Life in the Vanni is definitely becoming intolerable. Among the pressures facing parents are the aggressive tactics used by LTTE recruiters on their children. To take a young person to Colombo could however involve bribes of well over Rs.5,000. On top of humiliation and harassment, upon reaching Colombo the young Tamil is again faced with the impunity and arbitrariness with which the security forces act. Irritations in Colombo may range from off-duty policemen calling over for petty favours to being picked up by the police and released after a bribe is arranged, or having an indefinite detention order slapped on and sent to prison to live alongside criminal elements. Life in the Eastern province or in the Jaffna peninsula held no greater promise. Staying in a refugee camp in Vavuniya under sub-prison conditions can be a dehumanising experience lasting several weeks or months.
Apart from such considerations, given the choices facing these people enumerated above, paying Rs.6,000 to a boatman for a passage to India would have seemed a bargain. Once accepted as refugees in India, restrictions placed on them are minimal. Most would have been free to travel from Mandapam to Madras and back without any hindrance, in sharp contrast to what it would take to travel from Vavuniya to Colombo. Moreover, for those depending on money from family members abroad, life in India would be far cheaper, considering especially that they have little to go back to after having lost their property in Jaffna last October. Thus, quite apart from whatever interest the LTTE may have in the matter, the Government first needs to look closely at the plight of Tamil civilians resulting from its own misplaced actions.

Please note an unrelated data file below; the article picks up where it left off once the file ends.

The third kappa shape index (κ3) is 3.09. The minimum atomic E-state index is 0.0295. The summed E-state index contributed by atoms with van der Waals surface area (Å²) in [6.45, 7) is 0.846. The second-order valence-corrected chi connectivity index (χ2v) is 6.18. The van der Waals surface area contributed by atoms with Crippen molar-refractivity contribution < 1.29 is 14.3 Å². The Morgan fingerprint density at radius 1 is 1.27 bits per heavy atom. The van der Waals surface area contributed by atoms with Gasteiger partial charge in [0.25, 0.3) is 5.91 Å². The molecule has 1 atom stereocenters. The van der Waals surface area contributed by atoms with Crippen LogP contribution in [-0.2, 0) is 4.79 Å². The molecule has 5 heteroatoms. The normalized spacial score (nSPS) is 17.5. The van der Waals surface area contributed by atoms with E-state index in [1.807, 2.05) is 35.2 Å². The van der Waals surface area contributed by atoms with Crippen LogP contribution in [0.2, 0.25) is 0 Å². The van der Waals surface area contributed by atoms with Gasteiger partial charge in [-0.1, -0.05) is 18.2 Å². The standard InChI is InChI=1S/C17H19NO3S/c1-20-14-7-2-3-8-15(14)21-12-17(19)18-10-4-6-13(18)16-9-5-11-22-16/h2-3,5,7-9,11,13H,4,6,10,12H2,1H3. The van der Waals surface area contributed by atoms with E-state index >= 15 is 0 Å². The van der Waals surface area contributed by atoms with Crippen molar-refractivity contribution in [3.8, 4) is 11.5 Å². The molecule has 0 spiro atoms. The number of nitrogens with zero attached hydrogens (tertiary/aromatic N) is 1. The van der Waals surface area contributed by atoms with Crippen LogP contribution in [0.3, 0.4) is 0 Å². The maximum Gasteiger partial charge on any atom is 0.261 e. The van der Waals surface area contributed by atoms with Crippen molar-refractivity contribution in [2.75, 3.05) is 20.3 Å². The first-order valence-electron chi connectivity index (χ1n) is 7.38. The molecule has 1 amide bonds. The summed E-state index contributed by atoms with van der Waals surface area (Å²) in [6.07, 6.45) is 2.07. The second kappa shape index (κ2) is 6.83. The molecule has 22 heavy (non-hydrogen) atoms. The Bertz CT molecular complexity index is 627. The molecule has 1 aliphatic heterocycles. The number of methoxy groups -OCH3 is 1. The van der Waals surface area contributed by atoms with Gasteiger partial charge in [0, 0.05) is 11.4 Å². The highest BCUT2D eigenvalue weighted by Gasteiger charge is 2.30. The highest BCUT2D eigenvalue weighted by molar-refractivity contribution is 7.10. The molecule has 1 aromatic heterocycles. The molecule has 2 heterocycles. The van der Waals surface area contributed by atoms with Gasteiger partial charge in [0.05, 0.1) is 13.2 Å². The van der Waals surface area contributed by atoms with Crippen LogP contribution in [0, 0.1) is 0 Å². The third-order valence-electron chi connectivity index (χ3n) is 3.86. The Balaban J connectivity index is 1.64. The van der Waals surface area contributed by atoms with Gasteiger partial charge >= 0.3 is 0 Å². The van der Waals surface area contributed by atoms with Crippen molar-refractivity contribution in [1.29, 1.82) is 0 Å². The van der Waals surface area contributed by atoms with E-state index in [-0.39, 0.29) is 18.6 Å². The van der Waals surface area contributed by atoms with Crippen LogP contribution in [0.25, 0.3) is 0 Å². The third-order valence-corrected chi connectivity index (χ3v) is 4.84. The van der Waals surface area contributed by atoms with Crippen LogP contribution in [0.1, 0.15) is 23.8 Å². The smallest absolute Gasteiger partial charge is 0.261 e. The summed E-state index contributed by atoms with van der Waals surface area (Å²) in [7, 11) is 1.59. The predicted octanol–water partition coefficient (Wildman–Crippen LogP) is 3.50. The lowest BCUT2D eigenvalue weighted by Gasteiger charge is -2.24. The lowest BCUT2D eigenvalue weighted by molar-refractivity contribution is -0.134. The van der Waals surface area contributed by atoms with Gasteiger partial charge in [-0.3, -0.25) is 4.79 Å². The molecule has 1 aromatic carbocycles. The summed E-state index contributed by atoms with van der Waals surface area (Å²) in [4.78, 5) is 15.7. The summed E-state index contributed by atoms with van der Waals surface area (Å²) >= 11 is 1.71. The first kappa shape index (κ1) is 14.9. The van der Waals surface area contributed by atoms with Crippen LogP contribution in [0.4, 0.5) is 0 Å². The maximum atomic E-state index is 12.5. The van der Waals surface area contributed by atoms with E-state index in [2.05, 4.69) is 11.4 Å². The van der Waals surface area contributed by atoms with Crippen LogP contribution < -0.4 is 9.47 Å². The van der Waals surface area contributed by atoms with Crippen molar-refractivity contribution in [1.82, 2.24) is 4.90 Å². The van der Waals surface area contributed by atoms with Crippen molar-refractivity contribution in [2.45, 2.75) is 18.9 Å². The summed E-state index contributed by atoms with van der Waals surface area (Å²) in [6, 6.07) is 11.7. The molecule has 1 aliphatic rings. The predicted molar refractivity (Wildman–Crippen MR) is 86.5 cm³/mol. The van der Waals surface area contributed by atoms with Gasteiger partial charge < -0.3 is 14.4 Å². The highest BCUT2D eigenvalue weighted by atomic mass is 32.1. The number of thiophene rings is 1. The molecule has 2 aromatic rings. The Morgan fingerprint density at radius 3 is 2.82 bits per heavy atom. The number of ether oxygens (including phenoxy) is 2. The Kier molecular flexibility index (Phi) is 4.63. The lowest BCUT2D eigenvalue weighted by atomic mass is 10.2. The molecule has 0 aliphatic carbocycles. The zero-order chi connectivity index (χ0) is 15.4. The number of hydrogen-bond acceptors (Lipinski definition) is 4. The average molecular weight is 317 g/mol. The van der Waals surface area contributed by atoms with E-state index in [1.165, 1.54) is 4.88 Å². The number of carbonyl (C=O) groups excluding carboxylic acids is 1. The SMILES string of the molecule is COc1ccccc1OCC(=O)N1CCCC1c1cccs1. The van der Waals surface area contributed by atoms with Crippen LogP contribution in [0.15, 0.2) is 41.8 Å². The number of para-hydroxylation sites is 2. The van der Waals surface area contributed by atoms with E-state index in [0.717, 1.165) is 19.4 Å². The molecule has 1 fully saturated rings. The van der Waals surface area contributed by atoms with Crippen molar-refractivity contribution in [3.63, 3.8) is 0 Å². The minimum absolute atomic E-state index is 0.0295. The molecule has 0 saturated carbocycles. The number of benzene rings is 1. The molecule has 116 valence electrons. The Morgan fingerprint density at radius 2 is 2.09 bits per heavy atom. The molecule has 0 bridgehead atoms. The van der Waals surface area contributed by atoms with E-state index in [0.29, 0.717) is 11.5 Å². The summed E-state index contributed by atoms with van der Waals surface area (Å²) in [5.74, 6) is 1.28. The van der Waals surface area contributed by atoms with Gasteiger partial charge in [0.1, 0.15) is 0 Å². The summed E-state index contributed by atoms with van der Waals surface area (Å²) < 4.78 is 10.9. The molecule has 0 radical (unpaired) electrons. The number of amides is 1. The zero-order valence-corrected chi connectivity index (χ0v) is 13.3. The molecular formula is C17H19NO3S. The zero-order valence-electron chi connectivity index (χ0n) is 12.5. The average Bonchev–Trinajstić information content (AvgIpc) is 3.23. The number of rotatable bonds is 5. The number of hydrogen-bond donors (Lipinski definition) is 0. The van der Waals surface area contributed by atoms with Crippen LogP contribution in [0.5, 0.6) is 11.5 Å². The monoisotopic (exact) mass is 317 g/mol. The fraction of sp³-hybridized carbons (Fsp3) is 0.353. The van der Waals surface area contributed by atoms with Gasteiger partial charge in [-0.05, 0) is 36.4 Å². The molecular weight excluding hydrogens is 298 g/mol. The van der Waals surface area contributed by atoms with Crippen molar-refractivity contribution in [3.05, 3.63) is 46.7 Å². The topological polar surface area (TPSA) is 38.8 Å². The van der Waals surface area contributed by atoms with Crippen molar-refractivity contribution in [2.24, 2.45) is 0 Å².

On Sunday 6th October the Sri Lankan Navy detained 107 Tamil refugees bound for India from the mainland coast. It was claimed in Colombo that the boat was overloaded and about to sink when the Navy 'rescued' the passengers. The passengers, comprising 33 males, 33 females and 40 children, are now held at Al Hazar Vidyalayam (School), Mannar and look frightened, according to local reports. They had reportedly paid Rs.8,000 per head for their passage. The Navy had earlier (17th September) detained 21 refugees and eight Indian fishermen from two Indian trawlers off the Mannar coast. On 11th October, another boat was detained with 28 refugees (8 men, 9 women and 11 children). A graphic illustration of the desperation confronting those fleeing to India is the capsizing of a boat off Mannar in bad weather on 14th October in which 14 civilians, including 7 children, were drowned.